Twenty years ago, I quit teaching to try a new career (which came to nothing). The truth is: I think I'd have persevered with teaching if Mary Thornton had spoken to me like that! Maybe someone did, but I didn't listen.
Now that it's too late for me to stage a comeback, I see I made the same mistakes as this newly-qualified teacher. I had high expectations of myself and of the pupils. But whenever I changed schools, I was appalled by the declining standards. Sadly, in my final full-time job, I felt isolated; there was no camaraderie in the department; no snippet of encouragement from an elder statesman; I forgot how to laugh.
The past 10 years have consisted of odd days of supply. I've moved to a new area. The situation is even worse - the education authority won't even put me on the supply list because of the time that's elapsed since I worked "on a regular basis".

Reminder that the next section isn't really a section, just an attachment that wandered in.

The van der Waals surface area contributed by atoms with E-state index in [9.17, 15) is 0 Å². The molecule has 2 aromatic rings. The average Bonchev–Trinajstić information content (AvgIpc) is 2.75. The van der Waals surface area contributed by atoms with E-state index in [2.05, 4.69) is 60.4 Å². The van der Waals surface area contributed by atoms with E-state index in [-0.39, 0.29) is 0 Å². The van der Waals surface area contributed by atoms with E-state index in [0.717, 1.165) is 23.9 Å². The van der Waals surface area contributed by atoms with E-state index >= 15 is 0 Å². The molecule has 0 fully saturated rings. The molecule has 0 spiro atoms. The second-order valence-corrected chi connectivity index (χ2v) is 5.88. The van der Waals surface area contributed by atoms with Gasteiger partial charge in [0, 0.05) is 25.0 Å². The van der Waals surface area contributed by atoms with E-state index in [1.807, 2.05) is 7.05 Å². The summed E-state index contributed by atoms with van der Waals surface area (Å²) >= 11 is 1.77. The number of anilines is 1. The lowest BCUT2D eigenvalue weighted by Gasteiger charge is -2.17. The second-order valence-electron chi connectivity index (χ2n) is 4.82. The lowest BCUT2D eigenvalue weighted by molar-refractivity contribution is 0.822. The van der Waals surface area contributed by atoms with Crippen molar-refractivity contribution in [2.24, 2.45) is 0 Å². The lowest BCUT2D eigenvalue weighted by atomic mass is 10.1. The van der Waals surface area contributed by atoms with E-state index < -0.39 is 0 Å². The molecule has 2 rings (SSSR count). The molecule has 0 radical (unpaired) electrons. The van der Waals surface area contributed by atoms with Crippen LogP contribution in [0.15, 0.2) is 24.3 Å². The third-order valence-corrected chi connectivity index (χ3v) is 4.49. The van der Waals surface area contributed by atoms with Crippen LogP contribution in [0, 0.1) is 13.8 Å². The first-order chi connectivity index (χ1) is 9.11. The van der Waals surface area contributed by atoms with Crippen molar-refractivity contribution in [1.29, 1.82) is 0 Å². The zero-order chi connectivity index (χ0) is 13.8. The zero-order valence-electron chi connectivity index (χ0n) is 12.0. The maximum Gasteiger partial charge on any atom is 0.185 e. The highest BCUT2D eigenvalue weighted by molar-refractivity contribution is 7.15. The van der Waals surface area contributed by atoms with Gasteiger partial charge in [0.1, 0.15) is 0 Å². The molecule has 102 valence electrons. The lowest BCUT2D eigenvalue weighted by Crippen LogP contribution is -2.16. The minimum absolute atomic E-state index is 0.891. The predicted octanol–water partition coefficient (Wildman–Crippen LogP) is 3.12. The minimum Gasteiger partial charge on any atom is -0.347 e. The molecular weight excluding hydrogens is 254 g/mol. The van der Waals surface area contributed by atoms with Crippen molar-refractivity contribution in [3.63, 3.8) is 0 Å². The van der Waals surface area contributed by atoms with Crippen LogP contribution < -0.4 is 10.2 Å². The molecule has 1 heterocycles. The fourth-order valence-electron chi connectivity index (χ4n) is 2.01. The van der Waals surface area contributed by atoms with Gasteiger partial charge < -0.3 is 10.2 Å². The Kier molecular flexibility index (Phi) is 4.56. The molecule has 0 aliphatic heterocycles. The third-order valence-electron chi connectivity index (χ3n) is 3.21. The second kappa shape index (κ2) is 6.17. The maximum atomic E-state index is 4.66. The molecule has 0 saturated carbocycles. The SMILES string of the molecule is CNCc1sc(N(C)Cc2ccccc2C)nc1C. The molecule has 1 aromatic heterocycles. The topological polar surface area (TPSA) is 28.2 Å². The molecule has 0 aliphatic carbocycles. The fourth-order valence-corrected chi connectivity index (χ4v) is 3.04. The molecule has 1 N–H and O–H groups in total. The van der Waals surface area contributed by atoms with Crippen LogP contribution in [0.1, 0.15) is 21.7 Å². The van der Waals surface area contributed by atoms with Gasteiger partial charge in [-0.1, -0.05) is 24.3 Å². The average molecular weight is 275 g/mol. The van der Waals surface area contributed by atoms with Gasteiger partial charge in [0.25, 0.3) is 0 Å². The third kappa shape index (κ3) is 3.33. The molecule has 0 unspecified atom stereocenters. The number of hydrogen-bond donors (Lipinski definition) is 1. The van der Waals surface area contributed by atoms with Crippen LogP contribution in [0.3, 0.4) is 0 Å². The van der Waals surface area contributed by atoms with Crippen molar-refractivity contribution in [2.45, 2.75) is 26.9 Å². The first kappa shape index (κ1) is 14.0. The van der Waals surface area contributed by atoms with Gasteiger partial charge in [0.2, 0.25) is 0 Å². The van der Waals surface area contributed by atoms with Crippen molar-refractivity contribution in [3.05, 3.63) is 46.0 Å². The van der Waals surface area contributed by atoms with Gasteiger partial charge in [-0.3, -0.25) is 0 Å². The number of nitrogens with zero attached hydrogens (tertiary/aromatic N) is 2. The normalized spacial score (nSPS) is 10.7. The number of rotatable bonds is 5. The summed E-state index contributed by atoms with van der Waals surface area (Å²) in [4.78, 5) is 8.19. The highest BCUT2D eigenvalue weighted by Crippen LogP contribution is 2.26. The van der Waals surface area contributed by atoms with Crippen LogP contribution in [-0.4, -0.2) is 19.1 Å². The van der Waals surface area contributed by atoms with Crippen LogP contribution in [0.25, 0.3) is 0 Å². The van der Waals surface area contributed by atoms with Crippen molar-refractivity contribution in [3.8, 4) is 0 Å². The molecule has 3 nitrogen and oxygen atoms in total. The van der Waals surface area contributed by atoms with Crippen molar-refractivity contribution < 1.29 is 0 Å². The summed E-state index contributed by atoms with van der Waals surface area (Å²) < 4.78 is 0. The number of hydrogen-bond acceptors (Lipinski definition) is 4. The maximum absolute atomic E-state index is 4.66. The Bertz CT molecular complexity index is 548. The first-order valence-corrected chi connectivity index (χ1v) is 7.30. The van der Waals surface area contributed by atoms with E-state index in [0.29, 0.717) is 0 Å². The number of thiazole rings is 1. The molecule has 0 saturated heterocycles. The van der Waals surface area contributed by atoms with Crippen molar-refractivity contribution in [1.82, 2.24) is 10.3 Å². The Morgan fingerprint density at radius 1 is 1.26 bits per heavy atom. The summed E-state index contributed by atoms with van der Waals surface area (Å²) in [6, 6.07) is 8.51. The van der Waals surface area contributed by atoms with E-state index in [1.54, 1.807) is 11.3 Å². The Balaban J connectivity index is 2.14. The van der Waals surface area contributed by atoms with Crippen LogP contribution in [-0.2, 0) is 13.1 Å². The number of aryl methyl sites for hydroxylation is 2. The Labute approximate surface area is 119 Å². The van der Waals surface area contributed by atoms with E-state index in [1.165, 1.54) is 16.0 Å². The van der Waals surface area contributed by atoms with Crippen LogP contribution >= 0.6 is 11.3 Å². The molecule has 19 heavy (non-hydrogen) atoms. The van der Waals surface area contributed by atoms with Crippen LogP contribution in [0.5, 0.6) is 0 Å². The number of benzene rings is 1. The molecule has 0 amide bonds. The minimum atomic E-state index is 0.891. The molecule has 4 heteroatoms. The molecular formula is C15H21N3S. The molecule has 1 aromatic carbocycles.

NQT be warned: the chances of making your fortune in another career are as likely as winning the lottery.
Competition in exciting jobs (journalism?) is fierce, and countless rejections can depress even the strongest of us. If only I'd realised I couldn't take on everything. I should have stayed in the fight and done my best.
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